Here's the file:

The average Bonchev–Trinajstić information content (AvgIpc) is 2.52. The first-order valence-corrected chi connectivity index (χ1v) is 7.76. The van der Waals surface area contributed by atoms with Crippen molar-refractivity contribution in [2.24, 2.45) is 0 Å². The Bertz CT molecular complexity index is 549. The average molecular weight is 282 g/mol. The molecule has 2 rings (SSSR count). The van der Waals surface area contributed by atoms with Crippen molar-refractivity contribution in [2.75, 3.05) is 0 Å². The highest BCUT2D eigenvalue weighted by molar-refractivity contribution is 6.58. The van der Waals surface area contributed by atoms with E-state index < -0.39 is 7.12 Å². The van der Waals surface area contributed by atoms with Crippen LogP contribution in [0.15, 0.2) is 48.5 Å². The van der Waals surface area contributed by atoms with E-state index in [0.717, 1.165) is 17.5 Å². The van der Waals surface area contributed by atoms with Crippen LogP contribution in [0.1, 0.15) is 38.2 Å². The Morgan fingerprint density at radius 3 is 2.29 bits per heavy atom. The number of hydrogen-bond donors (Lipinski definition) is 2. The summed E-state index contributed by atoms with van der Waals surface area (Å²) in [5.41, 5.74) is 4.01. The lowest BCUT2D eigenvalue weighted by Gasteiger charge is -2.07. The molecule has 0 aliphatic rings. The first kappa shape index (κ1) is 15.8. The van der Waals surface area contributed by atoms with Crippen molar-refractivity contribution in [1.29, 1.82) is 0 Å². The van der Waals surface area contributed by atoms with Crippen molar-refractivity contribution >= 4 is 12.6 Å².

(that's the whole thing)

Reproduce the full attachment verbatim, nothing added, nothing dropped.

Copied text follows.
The average Bonchev–Trinajstić information content (AvgIpc) is 2.52. The first-order valence-corrected chi connectivity index (χ1v) is 7.76. The van der Waals surface area contributed by atoms with Crippen molar-refractivity contribution in [2.24, 2.45) is 0 Å². The Bertz CT molecular complexity index is 549. The average molecular weight is 282 g/mol. The molecule has 2 rings (SSSR count). The van der Waals surface area contributed by atoms with Crippen molar-refractivity contribution in [2.75, 3.05) is 0 Å². The highest BCUT2D eigenvalue weighted by molar-refractivity contribution is 6.58. The van der Waals surface area contributed by atoms with E-state index < -0.39 is 7.12 Å². The van der Waals surface area contributed by atoms with Crippen LogP contribution in [0.15, 0.2) is 48.5 Å². The van der Waals surface area contributed by atoms with E-state index in [0.717, 1.165) is 17.5 Å². The van der Waals surface area contributed by atoms with Crippen LogP contribution in [0.1, 0.15) is 38.2 Å². The Morgan fingerprint density at radius 3 is 2.29 bits per heavy atom. The number of hydrogen-bond donors (Lipinski definition) is 2. The summed E-state index contributed by atoms with van der Waals surface area (Å²) in [5.41, 5.74) is 4.01. The lowest BCUT2D eigenvalue weighted by Gasteiger charge is -2.07. The molecule has 0 aliphatic rings. The first kappa shape index (κ1) is 15.8. The van der Waals surface area contributed by atoms with Crippen molar-refractivity contribution in [1.29, 1.82) is 0 Å². The van der Waals surface area contributed by atoms with Crippen molar-refractivity contribution >= 4 is 12.6 Å².